While its first owner, Enrique Guzmán, friend of De la Sota who commissioned the house, taught the house to all the architecture students who came to see it. Guzman died, his heirs decided to demolish it and build a block of three plants instead. (Google translation from El Pais article). Source: El Pais, 14 January 2017.

Statement from the Fundación Alejandro de la Sota website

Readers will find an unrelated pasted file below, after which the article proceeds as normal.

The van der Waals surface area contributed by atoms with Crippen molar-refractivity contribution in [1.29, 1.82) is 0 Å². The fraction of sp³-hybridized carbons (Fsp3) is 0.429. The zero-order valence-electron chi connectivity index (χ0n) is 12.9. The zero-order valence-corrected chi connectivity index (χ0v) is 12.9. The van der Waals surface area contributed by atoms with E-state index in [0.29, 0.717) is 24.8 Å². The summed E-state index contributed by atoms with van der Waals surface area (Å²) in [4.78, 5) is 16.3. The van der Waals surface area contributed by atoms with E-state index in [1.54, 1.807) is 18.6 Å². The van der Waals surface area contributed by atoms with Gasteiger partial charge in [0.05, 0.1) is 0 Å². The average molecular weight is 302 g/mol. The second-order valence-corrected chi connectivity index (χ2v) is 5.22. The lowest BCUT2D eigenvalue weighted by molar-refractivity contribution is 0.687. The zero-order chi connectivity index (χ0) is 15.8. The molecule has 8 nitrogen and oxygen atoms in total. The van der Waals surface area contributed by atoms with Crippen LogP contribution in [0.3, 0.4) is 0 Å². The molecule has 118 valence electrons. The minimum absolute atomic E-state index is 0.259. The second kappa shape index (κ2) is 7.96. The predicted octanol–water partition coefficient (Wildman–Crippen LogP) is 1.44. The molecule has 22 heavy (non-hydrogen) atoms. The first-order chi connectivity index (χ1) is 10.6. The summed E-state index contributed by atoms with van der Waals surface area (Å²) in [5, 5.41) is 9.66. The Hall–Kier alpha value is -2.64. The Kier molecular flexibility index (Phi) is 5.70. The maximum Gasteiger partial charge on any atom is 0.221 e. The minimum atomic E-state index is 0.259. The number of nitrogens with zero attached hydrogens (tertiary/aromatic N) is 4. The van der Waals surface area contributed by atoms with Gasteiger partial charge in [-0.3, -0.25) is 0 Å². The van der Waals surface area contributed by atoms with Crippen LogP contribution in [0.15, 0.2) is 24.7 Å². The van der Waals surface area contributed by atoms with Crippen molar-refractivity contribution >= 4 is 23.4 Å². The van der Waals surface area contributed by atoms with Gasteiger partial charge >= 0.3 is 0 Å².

We are sorry to start the year 2017 giving the very bad news that the Guzman House of Alejandro de la Sota has been demolished to be replaced by a new home. Again, contemporary architecture suffers from the lack of culture, the lack of sensitivity, the lack of protection and the chain failure of the profession, the result of the neglect that is protected by what is legal. The Guzman House has been until today a reference work of contemporary Spanish architecture since Alejandro de la Sota built it in the seventies of last century for Enrique Guzmán in the Santo Domingo urbanization. However, nothing and no one has prevented his descendant from being able to make the decision to replace it with something else. It's the concept of mine is mine and I do with it what I want. In Architecture, unlike other Arts this is normal. No one imagines that an heir can destroy a painting or sculpture, burn a writer's manuscript. No one can imagine it and would have, in addition to the weight of the law, the scandal of society. In Architecture, however, it is possible and occurs too many times. We will have time for everyone to become aware of the value of this project in the recent history of Spanish architecture but, since its construction, it has been a reference visited, studied, published, enjoyed by generations of architects from around the world. Enjoyed, also and the first, by Enrique Guzmán, its owner and the one who made the commission to Alejandro de la Sota, an owner proud to receive during these forty years hundreds of students who came to contemplate his home. On more than one occasion he told us anecdotes of these visits, such as that of a Swiss architect who recognized him for making a reform in the interior rooms: “the original project was better known than myself” he told us.